In 1939, Chaney Jr. gave a searing performance as Lennie in Lewis Milestone’s film of John Steinbeck’s Of Mice and Men, but all the acclaim failed to translate into a high profile film career. His real break came in 1941 with the sleeper hit Man Made Monster, a Universal B-movie in which mad scientist Lionel Atwill transforms Chaney’s good guy character into a reluctant electrical-powered killer, his head lit up like a lightbulb.

At the time, Universal’s second wave of horror films was just getting underway. The monsters of the golden age were being set up for sequelization. The missing ingredient for box office stability was a genre star, a name to associate with the new chillers. Veterans Boris Karloff and Bela Lugosi had moved on, Karloff to new challenges and increasing diversification, Lugosi to discount stardom in Hollywood Poverty Row potboilers. With Man Made Monster, Universal found its new herald, an eager young actor with a loaded name: Lon Chaney, Jr.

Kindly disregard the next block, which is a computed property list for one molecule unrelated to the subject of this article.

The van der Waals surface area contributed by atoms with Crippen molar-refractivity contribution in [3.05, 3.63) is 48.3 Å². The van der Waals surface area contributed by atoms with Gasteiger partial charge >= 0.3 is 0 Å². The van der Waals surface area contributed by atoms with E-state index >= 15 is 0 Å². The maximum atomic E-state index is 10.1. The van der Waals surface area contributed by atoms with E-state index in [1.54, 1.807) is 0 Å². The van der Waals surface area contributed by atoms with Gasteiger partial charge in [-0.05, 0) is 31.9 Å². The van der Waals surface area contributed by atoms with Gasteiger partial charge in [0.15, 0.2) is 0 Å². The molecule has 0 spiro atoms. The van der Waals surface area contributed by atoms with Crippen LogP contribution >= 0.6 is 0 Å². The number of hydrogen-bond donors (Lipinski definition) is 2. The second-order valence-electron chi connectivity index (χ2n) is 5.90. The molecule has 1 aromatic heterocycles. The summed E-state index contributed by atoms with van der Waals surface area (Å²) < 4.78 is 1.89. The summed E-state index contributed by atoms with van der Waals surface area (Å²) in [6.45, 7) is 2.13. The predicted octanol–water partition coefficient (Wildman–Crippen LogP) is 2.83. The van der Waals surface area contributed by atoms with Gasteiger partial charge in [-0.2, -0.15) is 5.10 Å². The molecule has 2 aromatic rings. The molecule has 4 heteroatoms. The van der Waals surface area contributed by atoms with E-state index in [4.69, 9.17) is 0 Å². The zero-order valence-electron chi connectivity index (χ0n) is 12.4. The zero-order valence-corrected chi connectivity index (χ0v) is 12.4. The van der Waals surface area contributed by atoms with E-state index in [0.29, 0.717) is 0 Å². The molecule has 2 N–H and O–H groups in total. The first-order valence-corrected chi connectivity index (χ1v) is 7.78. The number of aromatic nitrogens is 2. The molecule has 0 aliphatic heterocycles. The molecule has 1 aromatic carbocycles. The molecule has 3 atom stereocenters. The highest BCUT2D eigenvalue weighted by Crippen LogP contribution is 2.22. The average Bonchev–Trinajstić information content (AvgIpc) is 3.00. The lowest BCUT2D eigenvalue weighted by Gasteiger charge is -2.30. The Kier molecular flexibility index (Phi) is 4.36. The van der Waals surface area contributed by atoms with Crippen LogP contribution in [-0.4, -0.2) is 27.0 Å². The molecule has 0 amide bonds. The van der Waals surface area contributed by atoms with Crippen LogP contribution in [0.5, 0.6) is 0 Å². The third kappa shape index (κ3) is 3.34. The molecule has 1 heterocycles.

Chaney would essay all the key characters of Universal’s horror stable, including Dracula and The Mummy, whether they suited his All-American bulk or not. He was the first actor to step into Boris Karloff’s Frankenstein’s Monster boots, marking a transition of the creature into a towering robot in The Ghost of Frankenstein (1942). Universal also cast him in the Twilight Zone-type series of Inner Sanctum mysteries. Chaney made one original part his own: The Wolf Man, first in an elegantly mounted feature that was a box office hit even as America headed into World War Two.